The Bible is a book which is a collection of books by many different authors, but a peculiarity of the Bible is its underlying Authorship (Intentional capitalization). 2 Timothy 3:16 is a verse Christians typically refer to concerning that. Combined with other verses and theological reasoning, Authorship of the Bible is accepted as being God. All 66 books of the Bible are considered consistent with each other as sacred canon or authentic. It’s accepted, therefore, that the message, content and spirit of the Word of God (synonym of the Bible) speaks as God, consistently and without error. In John 17:17 Jesus refers to the Word of God as truth, and Psalm 19:7-14 gives further support to this.
Essentially, to accept the Bible as having even one error would be a slope too slippery to overcome. Webster’s defines error as “an act involving an unintentional deviation from truth or accuracy”. From this one can see it being essential to the Christian faith that should the Bible even contain one verifiable error there would be nothing to stop a deconstructive flood from destroying the edifice of faith passed down through the generations of man since the beginning of time. As mentioned before, all scripture is given by inspiration of God. Therefore hypothetically, if errors were made in the Bible, the question becomes who made them, the human writers themselves or God Who inspired the writers to write. Either way, it becomes a problematic quagmire for a believer.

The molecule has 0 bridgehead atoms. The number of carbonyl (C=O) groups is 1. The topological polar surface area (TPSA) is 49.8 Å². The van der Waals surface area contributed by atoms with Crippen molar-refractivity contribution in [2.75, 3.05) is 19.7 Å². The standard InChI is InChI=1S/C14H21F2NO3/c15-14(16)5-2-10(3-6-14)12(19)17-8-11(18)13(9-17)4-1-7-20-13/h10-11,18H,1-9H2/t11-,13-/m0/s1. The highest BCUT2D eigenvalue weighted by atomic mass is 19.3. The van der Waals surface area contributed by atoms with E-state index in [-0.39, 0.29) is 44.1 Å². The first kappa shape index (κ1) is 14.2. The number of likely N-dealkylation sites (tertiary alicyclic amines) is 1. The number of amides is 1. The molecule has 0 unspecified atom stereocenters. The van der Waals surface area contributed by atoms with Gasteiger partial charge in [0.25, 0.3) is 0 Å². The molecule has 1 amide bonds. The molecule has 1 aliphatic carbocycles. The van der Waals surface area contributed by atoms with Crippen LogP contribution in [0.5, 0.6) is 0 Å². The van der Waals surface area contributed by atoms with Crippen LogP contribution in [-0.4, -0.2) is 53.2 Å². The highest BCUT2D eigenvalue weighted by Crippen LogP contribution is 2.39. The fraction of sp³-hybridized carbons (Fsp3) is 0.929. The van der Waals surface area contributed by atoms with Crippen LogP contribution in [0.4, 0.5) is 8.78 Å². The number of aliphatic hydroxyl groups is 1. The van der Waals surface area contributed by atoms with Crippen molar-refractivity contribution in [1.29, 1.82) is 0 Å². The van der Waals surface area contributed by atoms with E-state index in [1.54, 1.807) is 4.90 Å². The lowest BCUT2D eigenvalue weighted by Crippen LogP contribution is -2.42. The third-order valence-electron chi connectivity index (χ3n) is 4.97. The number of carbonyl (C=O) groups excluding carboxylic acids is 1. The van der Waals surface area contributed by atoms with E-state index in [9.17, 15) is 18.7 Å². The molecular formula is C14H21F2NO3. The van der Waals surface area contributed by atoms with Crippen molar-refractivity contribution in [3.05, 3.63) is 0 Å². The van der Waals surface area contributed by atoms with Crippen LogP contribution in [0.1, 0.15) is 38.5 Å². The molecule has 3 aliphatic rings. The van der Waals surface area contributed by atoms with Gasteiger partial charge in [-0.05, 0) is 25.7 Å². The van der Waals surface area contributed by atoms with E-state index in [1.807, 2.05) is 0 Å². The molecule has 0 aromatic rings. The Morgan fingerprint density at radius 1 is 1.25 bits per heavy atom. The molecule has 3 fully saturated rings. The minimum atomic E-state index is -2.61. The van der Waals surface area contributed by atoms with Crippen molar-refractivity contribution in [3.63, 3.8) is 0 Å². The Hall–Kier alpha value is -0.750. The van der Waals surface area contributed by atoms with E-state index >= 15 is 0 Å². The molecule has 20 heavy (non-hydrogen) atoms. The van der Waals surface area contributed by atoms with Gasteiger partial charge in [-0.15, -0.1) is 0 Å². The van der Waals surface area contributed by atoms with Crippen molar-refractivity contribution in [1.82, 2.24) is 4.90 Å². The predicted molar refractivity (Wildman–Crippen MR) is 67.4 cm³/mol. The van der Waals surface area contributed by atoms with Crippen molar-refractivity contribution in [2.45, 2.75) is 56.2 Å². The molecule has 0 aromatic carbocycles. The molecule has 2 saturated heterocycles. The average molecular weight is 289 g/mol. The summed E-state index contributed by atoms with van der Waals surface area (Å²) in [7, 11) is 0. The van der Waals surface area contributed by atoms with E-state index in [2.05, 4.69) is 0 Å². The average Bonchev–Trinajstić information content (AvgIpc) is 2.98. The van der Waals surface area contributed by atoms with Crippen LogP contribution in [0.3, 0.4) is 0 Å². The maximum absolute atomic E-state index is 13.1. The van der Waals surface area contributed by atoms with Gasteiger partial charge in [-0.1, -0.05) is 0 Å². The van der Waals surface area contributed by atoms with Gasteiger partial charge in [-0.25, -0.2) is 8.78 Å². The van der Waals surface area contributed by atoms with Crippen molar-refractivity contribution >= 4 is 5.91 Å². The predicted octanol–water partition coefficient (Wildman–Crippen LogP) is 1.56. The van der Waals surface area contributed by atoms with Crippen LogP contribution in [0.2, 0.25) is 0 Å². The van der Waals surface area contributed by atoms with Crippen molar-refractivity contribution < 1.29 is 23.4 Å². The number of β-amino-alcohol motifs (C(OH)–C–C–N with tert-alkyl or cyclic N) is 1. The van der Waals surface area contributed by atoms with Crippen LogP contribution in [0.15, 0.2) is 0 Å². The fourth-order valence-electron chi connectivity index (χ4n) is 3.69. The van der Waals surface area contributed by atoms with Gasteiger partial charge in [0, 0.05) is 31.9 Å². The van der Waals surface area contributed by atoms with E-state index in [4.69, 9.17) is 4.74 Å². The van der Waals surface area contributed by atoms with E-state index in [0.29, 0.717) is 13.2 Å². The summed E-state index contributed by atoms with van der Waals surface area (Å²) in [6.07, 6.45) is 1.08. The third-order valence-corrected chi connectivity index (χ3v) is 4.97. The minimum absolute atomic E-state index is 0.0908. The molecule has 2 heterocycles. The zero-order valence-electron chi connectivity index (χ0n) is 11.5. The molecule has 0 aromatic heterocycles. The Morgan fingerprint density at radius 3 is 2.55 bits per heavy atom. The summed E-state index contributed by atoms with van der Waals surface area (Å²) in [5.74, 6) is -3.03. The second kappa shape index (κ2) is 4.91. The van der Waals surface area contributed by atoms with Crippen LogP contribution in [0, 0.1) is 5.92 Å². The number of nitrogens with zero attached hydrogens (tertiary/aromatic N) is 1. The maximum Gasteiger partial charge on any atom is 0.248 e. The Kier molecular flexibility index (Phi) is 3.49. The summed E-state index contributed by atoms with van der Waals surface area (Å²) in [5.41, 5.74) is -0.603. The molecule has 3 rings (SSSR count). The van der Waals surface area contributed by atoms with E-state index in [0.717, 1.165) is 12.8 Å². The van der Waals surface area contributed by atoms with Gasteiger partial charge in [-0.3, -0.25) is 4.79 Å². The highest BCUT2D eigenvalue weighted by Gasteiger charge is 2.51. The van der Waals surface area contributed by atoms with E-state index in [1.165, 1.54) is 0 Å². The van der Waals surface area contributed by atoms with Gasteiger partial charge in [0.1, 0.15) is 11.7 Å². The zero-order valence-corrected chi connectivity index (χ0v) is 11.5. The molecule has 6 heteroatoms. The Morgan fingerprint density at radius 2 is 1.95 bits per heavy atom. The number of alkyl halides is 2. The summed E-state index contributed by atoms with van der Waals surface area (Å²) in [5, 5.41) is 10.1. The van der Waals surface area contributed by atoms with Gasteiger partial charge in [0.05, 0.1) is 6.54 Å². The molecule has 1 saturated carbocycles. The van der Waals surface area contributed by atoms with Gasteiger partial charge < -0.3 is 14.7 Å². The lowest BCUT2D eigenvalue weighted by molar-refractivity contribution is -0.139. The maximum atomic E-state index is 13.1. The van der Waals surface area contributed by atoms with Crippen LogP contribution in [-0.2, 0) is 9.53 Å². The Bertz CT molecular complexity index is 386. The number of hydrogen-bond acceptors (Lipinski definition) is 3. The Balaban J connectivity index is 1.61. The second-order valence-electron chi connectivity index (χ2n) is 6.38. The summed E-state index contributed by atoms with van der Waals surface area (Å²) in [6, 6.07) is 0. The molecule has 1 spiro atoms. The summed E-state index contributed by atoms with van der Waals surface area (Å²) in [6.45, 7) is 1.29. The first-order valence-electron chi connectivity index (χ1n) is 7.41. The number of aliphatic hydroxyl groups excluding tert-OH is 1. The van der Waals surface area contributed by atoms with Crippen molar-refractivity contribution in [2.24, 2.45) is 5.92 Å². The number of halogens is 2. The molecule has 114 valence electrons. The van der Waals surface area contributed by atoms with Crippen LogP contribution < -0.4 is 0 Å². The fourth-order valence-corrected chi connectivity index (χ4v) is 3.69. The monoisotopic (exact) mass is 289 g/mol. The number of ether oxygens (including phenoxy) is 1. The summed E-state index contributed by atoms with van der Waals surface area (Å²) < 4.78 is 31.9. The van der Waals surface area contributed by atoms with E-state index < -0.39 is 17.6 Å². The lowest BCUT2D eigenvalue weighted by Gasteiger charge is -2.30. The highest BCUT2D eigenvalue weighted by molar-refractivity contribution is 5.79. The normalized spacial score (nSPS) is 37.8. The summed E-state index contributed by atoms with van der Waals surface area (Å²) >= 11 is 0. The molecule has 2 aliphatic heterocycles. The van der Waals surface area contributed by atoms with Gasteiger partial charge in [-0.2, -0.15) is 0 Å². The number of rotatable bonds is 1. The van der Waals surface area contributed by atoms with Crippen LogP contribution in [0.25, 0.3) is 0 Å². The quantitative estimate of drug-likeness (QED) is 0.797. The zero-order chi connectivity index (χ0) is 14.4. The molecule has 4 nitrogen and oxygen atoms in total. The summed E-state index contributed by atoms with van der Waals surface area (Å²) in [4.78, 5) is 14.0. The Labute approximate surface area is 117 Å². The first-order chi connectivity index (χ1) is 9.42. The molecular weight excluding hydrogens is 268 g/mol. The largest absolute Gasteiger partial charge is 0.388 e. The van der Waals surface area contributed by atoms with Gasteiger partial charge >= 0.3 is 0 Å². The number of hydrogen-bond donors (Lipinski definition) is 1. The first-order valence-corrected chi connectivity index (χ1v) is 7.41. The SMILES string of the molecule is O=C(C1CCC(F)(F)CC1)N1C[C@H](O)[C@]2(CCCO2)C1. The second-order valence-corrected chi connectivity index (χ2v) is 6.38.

Consider but one of The Dangerseeker’s more difficult verses mentioned as the following:
Who was the father of Shelah? According to Genesis 10: 24, “Arphaxad was the father of Shelah, and Shelah the father of Eber.” Yet Luke 3:35-36 tells us something different, “the son of Serug, the son of Reu, the son of Peleg, the son of Eber, the son of Shelah, the son of Cainan, the son of Arphaxad,” Luke says Cainan was the direct father of Shelah and that Arphaxad was his Grandpa! Both accounts show that Eber was Shelah’s son, so we know that they weren’t skipping generations. Is this just a simple mistake? No, once again it is a case of the Bible using two different Old Testament texts. Genesis uses the Mosaic (Hebrew) Text while Luke quotes directly from the Septuagint (Greek) Text of his day. One of these two passages is in error.